Commentary on: Ultrasonic cement removal in cement-in-cement revision total hip arthroplastyR. de Steiger
Due to the increasing burden of total hip joint arthroplasty,1 there will continue to be an increase in revision surgery in the coming decades, even though revisions are gradually falling as a proportion of all primary hip joint arthroplasties.2 The introduction of crosslinked polyethylene and ceramic-on-ceramic bearings has markedly reduced the revisions for loosening and lysis,3,4 which were commonly performed in the late decades of the 20th century and early 21st century due to wear of conventional polyethylene. Lysis was found around many cemented stems, which required removal of the cement prior to implanting a new prosthesis. Ultrasonic-driven tools, in conjunction with standard instruments to remove cement, became widely used. Although these tools were generally safe, complications have been reported.5,6 However, there has been an increasing use of cementless femoral fixation worldwide,4,7,8 and therefore cement removal prior to revision is now less frequently performed.
The experimental technique of cement-in-cement for revision hip arthroplasty was described by Greenwald et al9 in 1978, and the Exeter group has popularized cement-in-cement revision when femoral stem revision is required for reasons other than severe lysis with bony destruction.10 This is a reliable technique that has been used with other prostheses, and good outcomes have been reported from many centres.11–14 As Liddle et al15 have stated, cement-in-cement revision can avoid some of the major complications that can occur when trying to remove all the cement at the time of revision surgery.
In order to prepare the femoral canal prior to inserting a stem into a well-fixed cement mantle, surgeons have a number of options. They can use a burr, a broach of smaller sizes than the stem in situ, a robot,16 ultrasonic cement removal devices, or a combination. The aim of the paper by Liddle et al15 was to investigate the use of ultrasonic devices on the final cement-cement bond strength in a cement-in-cement model, as this has not been previously described.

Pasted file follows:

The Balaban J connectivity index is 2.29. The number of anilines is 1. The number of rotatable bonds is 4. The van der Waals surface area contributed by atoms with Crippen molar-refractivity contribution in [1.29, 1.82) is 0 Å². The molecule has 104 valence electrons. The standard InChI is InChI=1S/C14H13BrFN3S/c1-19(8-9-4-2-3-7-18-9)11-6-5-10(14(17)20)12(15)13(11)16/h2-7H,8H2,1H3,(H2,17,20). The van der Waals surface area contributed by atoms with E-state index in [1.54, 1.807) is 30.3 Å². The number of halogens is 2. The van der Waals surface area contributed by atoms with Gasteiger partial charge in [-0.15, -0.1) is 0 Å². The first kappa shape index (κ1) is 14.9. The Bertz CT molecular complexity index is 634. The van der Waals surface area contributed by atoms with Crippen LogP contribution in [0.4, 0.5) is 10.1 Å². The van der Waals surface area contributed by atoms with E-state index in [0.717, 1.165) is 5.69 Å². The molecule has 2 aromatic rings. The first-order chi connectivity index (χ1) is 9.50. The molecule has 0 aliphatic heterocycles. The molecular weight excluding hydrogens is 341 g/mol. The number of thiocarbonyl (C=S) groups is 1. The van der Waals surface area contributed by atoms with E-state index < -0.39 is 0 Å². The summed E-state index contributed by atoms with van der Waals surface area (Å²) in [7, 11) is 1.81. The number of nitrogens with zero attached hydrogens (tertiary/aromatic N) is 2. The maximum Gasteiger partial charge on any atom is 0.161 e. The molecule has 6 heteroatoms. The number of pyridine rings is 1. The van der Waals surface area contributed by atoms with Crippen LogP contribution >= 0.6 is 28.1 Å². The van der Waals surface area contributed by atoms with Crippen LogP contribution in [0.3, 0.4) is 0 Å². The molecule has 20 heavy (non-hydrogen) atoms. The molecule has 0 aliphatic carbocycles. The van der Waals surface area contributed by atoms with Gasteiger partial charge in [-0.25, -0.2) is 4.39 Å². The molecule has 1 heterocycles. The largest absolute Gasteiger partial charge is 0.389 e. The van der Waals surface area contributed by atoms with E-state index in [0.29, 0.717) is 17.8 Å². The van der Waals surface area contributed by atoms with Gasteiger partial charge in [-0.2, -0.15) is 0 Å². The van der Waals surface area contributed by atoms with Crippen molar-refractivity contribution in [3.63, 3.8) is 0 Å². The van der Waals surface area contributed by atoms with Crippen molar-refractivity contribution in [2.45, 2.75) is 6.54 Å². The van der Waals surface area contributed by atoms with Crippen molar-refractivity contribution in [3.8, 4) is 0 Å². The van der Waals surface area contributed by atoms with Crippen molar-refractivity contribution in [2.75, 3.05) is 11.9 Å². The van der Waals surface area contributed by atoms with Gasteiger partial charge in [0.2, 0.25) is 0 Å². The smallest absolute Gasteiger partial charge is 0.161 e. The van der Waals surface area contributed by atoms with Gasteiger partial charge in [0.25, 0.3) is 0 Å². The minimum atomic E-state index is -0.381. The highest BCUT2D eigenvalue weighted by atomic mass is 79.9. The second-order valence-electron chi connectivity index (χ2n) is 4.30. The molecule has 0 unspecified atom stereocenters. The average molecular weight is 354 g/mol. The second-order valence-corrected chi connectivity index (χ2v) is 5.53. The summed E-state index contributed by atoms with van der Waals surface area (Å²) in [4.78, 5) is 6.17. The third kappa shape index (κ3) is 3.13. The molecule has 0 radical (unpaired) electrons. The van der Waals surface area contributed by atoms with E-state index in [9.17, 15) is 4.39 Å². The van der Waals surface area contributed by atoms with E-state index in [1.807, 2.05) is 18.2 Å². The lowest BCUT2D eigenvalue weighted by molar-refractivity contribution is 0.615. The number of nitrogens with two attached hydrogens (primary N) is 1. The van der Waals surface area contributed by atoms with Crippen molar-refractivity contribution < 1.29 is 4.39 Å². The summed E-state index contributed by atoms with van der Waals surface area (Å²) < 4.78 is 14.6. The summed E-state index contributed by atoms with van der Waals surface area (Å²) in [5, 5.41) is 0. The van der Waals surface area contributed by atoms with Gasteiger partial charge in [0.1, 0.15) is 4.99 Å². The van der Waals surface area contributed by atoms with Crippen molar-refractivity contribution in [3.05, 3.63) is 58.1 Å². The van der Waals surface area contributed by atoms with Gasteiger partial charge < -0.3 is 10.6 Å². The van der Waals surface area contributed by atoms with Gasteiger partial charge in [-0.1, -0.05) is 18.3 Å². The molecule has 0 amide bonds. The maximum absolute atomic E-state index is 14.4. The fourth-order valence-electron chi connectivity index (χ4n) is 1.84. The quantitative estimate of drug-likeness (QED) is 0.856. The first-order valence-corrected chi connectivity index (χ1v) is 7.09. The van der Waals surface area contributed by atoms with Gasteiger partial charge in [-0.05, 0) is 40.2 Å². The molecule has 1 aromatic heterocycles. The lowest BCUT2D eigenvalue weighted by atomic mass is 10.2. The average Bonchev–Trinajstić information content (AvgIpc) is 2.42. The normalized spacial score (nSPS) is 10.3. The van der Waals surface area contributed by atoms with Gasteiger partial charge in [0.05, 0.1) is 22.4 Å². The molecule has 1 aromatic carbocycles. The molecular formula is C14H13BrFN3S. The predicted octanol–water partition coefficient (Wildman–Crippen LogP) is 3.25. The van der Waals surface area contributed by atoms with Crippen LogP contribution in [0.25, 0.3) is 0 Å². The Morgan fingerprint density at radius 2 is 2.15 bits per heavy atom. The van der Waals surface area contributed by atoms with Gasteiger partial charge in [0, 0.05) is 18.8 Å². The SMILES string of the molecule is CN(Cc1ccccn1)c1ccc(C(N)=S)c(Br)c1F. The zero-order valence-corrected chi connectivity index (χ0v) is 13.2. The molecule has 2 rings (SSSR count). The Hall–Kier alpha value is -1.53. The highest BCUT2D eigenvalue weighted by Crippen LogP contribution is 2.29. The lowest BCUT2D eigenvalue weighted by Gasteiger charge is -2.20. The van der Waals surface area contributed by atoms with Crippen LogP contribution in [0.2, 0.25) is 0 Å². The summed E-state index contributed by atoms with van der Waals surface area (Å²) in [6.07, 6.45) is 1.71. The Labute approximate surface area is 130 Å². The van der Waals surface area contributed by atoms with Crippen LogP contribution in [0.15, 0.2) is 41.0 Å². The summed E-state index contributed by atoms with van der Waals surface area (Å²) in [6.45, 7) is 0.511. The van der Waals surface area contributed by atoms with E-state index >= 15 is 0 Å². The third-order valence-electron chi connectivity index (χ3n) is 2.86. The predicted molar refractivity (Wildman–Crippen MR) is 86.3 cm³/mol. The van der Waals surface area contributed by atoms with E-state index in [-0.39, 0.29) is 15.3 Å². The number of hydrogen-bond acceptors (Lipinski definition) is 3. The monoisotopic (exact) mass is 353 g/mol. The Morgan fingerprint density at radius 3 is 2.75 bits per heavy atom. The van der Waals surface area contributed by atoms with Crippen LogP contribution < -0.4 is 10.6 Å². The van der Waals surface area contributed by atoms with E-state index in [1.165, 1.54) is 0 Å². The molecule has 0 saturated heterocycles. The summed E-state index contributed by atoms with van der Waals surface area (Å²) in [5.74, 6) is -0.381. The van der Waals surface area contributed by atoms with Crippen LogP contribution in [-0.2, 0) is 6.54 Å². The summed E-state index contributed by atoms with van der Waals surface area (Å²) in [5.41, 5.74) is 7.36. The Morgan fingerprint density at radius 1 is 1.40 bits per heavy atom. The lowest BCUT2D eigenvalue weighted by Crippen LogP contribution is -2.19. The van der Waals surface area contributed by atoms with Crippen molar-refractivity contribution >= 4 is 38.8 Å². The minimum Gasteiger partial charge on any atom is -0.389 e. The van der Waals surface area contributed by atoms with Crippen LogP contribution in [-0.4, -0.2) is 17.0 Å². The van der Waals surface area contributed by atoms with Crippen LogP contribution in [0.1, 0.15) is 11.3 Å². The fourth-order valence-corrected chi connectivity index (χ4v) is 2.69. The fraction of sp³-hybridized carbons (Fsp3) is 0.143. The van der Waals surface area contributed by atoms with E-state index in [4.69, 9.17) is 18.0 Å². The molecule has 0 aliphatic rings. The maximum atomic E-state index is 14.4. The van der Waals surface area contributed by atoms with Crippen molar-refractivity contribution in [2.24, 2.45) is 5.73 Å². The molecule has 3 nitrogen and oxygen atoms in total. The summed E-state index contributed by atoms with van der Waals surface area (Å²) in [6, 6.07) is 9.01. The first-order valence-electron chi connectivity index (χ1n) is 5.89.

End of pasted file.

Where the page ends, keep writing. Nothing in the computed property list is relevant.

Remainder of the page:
The authors use a previously reported technique to examine the sheer properties of polymethylmethacrylate mantles.17 Standard Stryker Simplex B Bone Cement (Stryker UK Ltd, Newbury, United Kingdom) was used with a total of 24 specimens, divided into three groups: a control group with no treatment to the cement mantle, a burr, and an ultrasonic device, Orthosonics System for Cemented Arthroplasty Revision (OSCAR; Orthosonics, Maidenhead, United Kingdom). After preparation of the specimens, a further cement mix was then poured into the cylinder, and 5 mm discs were prepared, ensuring that the temperature upon cutting did not exceed 25°C. Mechanical testing was then performed to determine the interfacial shear strength of the central portion of the newly cemented disc. The results were somewhat surprising, in that the ultrasonic group had a wide shear strength distribution and a significantly lower mean interfacial shear strength compared with both the control and burr groups. The authors also demonstrated an unusual porous zone not seen in the preparation by burr.
There are some issues with the methods used to test the interfacial shear strength in this mechanical model, as generally the vast majority of surgeons would be inserting a smooth polished tapered stem within the prepared well-fixed cement mantle, and this construct loads in compression. Therefore, this in vitro study may not reflect current clinical practice; however, it does call into question routine use of OSCAR, or other ultrasonic devices, in the preparation of a cement-in-cement revision. While they are extremely useful in removing distal cement plugs, this is needed far less frequently with the current taper slip design femoral stems in current widespread use. However, if a composite beam stem is utilized in a cement-in-cement revision, the use of ultrasonic tools may not be an appropriate method to prepare the cement mantle.